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No evidence linking reported abduction to Rilwan disappearance, says police

The police said today that it has received DNA analysis of samples taken from three cars suspected to have been used in the abduction outside Rilwan’s apartment, but could not “conclusively state” that there was a connection between the incident and the Minivian News journalist’s disappearance.



The police have said that there is no evidence linking the disappearance of Minivan News journalist Ahmed Rilwan in August last year to a reported abduction outside his apartment in Hulhumalé.

Rilwan’s neighbours had reported seeing a man forced into a red car at knifepoint outside the apartment building in the early hours of August 8, at the same time he would have reached home.

In a statement released today, the police said they have received DNA analysis of samples taken from three cars suspected to have been used in the abduction, but could not “conclusively state” that there was a connection between the incident and Rilwan’s disappearance.

“We also note that this analysis did not provide any evidence of a link to the suspects previously arrested in this case,” the police said.

Four suspects had been arrested in October and one suspect was held in police custody for five weeks, but the Criminal Court transferred him to house arrest in November.

One of the suspects was among a group of 12 Maldivian jihadis who traveled to Syria in January. The group also included Azlif Rauf, a suspect in the murder of MP Dr Afrasheem Ali in October 2012, who reportedly died while fighting in Syria in mid-May.

An investigative report published by Maldivian Democratic Network had identified Azlif’s brother Arlif Rauf as the owner of the red car which may have been used in Rilwan’s suspected abduction.

The report implicated radicalised gangs in Rilwan’s disappearance and confirmed evidence of possible “hostile surveillance” at the terminal conducted by two known affiliates of Malé-based Kuda Henveiru gang led by the Rauf brothers.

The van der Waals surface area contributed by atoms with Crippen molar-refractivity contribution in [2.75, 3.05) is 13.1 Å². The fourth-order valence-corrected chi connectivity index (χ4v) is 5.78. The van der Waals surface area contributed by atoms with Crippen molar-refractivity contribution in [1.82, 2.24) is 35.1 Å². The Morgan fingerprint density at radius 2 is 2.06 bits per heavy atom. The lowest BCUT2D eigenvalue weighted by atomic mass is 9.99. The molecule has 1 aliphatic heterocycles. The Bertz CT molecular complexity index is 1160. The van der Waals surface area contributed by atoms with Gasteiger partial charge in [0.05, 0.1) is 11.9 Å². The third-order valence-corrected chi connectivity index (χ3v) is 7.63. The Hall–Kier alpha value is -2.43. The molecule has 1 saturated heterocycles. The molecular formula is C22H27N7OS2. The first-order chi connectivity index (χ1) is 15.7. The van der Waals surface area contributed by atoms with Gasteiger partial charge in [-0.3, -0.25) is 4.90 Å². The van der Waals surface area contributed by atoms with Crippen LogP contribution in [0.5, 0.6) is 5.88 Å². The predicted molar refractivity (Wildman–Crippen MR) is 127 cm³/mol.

Home minister Umar Naseer had also also acknowledged involvement of criminal gangs in the case.

Today’s police statement meanwhile follows Rilwan’s family backing an opposition proposal for an independent inquiry last week. The family also announced plans to hold a march on August 8 to mark one year after Rilwan’s disappearance.

The police vowed to continue efforts to find the missing journalist and the investigation into his disappearance “no matter how long it takes” and urged anyone with information to come forward.

Rilwan’s disappearance was “one of the cases that police investigation teams gave the highest priority to and spent the most time investigating in 2014,” the police said.

Police investigators have questioned 198 people, obtained statements from more than 80 individuals, and retrieved more than 293 hours of CCTV video footage, the statement noted.

The police also searched public spaces, closed areas, and industrial areas in Hulhumalè, the statement continued, and searched more than 50 places in the suburb with court warrants.

In a press release last week, Rilwan’s family provided an update of activities conducted in the past year.

A petition with 5,500 signatures calling for a speedy investigation was submitted to the parliament last year, but is stalled at a parliamentary committee. The family said they met with commissioner of police Hussein Waheed last week and last met with home minister Umar Naseer and the police investigating team in May.

The Police Integrity Commission was asked to investigate police negligence in October last year, but the oversight body has yet to produce a report.

The family has also submitted a petition with the UN Working Group on Enforced Disappearances in September last year.